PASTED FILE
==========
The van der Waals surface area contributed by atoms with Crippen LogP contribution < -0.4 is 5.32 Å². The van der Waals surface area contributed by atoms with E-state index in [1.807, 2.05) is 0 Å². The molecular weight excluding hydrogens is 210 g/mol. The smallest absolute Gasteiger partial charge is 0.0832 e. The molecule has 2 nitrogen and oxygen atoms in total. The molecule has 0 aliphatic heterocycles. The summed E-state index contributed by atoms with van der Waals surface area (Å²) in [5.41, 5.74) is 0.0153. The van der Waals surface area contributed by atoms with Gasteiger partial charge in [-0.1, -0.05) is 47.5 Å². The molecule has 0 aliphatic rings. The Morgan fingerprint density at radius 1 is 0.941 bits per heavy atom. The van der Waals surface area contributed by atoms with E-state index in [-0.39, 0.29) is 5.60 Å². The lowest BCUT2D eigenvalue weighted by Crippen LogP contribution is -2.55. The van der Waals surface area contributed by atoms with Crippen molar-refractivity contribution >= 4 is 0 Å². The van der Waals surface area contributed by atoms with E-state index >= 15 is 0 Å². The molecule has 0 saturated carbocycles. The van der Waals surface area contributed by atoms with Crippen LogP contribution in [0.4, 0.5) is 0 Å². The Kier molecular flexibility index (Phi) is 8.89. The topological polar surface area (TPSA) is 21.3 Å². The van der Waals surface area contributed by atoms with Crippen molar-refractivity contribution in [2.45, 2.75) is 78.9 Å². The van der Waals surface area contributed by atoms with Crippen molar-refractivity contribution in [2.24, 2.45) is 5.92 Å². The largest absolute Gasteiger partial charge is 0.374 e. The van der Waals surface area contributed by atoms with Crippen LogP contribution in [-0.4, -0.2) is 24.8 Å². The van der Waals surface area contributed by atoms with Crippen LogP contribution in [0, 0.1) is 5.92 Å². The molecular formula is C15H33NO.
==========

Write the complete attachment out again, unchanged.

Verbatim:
The van der Waals surface area contributed by atoms with Crippen LogP contribution < -0.4 is 5.32 Å². The van der Waals surface area contributed by atoms with E-state index in [1.807, 2.05) is 0 Å². The molecular weight excluding hydrogens is 210 g/mol. The smallest absolute Gasteiger partial charge is 0.0832 e. The molecule has 2 nitrogen and oxygen atoms in total. The molecule has 0 aliphatic heterocycles. The summed E-state index contributed by atoms with van der Waals surface area (Å²) in [5.41, 5.74) is 0.0153. The van der Waals surface area contributed by atoms with Gasteiger partial charge in [-0.1, -0.05) is 47.5 Å². The molecule has 0 aliphatic rings. The Morgan fingerprint density at radius 1 is 0.941 bits per heavy atom. The van der Waals surface area contributed by atoms with E-state index in [-0.39, 0.29) is 5.60 Å². The lowest BCUT2D eigenvalue weighted by Crippen LogP contribution is -2.55. The van der Waals surface area contributed by atoms with Crippen molar-refractivity contribution >= 4 is 0 Å². The van der Waals surface area contributed by atoms with E-state index >= 15 is 0 Å². The molecule has 0 saturated carbocycles. The van der Waals surface area contributed by atoms with Crippen LogP contribution in [0.4, 0.5) is 0 Å². The Kier molecular flexibility index (Phi) is 8.89. The topological polar surface area (TPSA) is 21.3 Å². The van der Waals surface area contributed by atoms with Crippen molar-refractivity contribution in [2.45, 2.75) is 78.9 Å². The van der Waals surface area contributed by atoms with Crippen molar-refractivity contribution in [2.24, 2.45) is 5.92 Å². The largest absolute Gasteiger partial charge is 0.374 e. The van der Waals surface area contributed by atoms with Crippen LogP contribution in [-0.4, -0.2) is 24.8 Å². The van der Waals surface area contributed by atoms with Crippen LogP contribution in [0, 0.1) is 5.92 Å². The molecular formula is C15H33NO.